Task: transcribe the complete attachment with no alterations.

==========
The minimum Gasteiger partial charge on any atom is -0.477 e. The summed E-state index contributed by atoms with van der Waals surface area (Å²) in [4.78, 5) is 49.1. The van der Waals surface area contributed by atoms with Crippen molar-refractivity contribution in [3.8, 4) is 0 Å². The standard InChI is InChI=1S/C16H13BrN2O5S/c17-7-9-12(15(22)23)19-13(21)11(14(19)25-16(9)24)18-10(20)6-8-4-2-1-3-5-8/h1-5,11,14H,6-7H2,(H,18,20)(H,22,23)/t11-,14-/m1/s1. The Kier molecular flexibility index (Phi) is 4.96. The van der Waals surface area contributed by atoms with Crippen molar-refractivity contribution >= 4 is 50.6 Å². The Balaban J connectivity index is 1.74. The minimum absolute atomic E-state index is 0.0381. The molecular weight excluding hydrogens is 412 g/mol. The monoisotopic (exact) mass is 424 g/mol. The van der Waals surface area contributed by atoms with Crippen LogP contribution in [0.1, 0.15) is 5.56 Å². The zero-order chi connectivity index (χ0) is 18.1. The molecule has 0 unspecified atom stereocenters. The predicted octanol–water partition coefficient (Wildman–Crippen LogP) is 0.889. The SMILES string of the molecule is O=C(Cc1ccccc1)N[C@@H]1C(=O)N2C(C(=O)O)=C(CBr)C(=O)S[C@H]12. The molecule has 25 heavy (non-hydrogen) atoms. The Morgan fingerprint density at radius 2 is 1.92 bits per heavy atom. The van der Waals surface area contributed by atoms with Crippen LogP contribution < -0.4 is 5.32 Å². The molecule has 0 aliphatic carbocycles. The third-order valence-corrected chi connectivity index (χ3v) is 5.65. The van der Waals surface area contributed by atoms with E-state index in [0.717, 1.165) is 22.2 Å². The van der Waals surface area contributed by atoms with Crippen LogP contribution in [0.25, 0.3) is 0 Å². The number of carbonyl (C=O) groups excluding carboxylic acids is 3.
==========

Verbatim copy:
The minimum Gasteiger partial charge on any atom is -0.477 e. The summed E-state index contributed by atoms with van der Waals surface area (Å²) in [4.78, 5) is 49.1. The van der Waals surface area contributed by atoms with Crippen molar-refractivity contribution in [3.8, 4) is 0 Å². The standard InChI is InChI=1S/C16H13BrN2O5S/c17-7-9-12(15(22)23)19-13(21)11(14(19)25-16(9)24)18-10(20)6-8-4-2-1-3-5-8/h1-5,11,14H,6-7H2,(H,18,20)(H,22,23)/t11-,14-/m1/s1. The Kier molecular flexibility index (Phi) is 4.96. The van der Waals surface area contributed by atoms with Crippen molar-refractivity contribution >= 4 is 50.6 Å². The Balaban J connectivity index is 1.74. The minimum absolute atomic E-state index is 0.0381. The molecular weight excluding hydrogens is 412 g/mol. The monoisotopic (exact) mass is 424 g/mol. The van der Waals surface area contributed by atoms with Crippen LogP contribution in [0.1, 0.15) is 5.56 Å². The zero-order chi connectivity index (χ0) is 18.1. The molecule has 0 unspecified atom stereocenters. The predicted octanol–water partition coefficient (Wildman–Crippen LogP) is 0.889. The SMILES string of the molecule is O=C(Cc1ccccc1)N[C@@H]1C(=O)N2C(C(=O)O)=C(CBr)C(=O)S[C@H]12. The molecule has 25 heavy (non-hydrogen) atoms. The Morgan fingerprint density at radius 2 is 1.92 bits per heavy atom. The van der Waals surface area contributed by atoms with Crippen LogP contribution < -0.4 is 5.32 Å². The molecule has 0 aliphatic carbocycles. The third-order valence-corrected chi connectivity index (χ3v) is 5.65. The van der Waals surface area contributed by atoms with E-state index in [0.717, 1.165) is 22.2 Å². The van der Waals surface area contributed by atoms with Crippen LogP contribution in [0.25, 0.3) is 0 Å². The number of carbonyl (C=O) groups excluding carboxylic acids is 3.